When is a throwback item double the nostalgic element? When the throwback itself has a secondary look-back value along with mystery and intrigue.
On September 18, GolfDigest.com ran an item on Arnold Palmer’s longstanding frustration over Ben Hogan’s failure to call him by his first name, last name or any name other than “hey you” or “fella.” The slight went back to when Palmer first started playing the Masters in the 1950s and after a practice round Hogan asked fellow pros how Palmer was even good enough to be in the field.
Fast forward to the Oct. 1, 1965, issue of Golf World. Fifty years ago, Arnie is now well into his reign as golf’s king, with Jack Nicklaus on the rise. A one-paragraph brief, succinctly, describes a match that deserved a front-page report. It read:
“As Jack Nicklaus produced a new one-year money-winning record by winning the Portland Open, the former record-holder, Arnold Palmer, teamed with Sam Snead in an exhibition match at Dallas to trim Ben Hogan and Byron Nelson, 5 and 3. Nelson was hampered by an injured wrist.”
Yeah, that’s right, Arnie and Sam played Ben and Byron, and the frequent partners in team play smacked the childhood caddie friends from Glen Garden CC and all there is in that report is 49 words.
The match of Arnie with the Big Three predecessors to him, Jack and Gary Player is one of the most underreported events in golf history. Can you imagine an exhibition of Jordan, Rory, Jason and Dustin being played and barely a word getting out about it?
Some additional details not in that graph is that the match was for the opening of the new Preston Trail Golf Club, which explains the lack of publicity put out there. And it had been played in May, not in the fall when it was reported, with a few hundred watching and able to roam about freely without any gallery ropes. There’s basically just one primary black-and-white photo of the event, with Hogan, Nelson, Palmer and Snead standing in the usual driver pose on the tee.
Even though Palmer was 35 and the others either 52 or 53, they were still a potent force. In that same month, Hogan had been named the greatest professional golfer of all time in a national poll of golf writers and sports editors, gaining 684 points. Palmer was well back in second with 398. Arnie certainly would have been motivated to inflict some “Do you know me now?” impressions on Bantam Ben.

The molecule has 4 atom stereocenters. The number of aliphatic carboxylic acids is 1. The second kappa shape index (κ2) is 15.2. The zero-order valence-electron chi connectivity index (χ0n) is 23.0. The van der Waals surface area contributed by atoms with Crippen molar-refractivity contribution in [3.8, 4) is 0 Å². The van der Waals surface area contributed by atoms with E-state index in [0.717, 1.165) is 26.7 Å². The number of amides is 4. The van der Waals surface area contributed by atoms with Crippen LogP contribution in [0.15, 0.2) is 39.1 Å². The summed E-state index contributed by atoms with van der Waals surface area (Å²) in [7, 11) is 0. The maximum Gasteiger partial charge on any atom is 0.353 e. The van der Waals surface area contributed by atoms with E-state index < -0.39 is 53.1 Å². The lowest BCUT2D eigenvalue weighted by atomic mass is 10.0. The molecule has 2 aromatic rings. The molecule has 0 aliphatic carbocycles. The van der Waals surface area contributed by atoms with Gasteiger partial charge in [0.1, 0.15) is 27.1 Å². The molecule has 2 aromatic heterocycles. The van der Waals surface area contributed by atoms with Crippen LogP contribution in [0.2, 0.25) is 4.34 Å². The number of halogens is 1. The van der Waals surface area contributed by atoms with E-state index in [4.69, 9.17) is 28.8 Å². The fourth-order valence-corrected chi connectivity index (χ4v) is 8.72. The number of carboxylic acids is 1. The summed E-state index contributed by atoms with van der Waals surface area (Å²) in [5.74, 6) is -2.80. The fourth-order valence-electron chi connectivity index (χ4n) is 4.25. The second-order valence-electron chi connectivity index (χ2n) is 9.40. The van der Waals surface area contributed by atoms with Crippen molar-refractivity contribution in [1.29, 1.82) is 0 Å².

In a rare comment on the four-ball match, Arnold once told Golf Digest, “I played in an exhibition at Preston Trail, Byron Nelson, Sam Snead, Hogan and me. I played very well. I was low man that day, and I got the feeling that upset him [Hogan]. I talked to Nelson, I talked to Snead, but the conversation with Hogan was zero.
“I didn’t know him that well, and maybe that was part of the problem. It’s not that I tried to force myself on him. I don’t do that with anybody. I played with him and against him and tried to be as nice as I could…I was never an entity as far as he was concerned. I was just another player.”
In The Irish Times in May 1998, Dermot Gilleece wrote in a column about a golf auction he attended in which he said he “learned of the only occasion that Ben Hogan, Byron Nelson, Arnold Palmer and Sam Snead played together. It happened in the 1965 First Invitational Exhibition at the Preston Trail club in Dallas, Texas.” He notes that at the auction, up for purchase was a photo of the quartet as well as the golf balls they used, which were autographed, available for 6,000 pounds.
The items were said to be on display at the Arnold Palmer Room at the K Club in County Kildare, Ireland, a fitting place for a king’s treasure.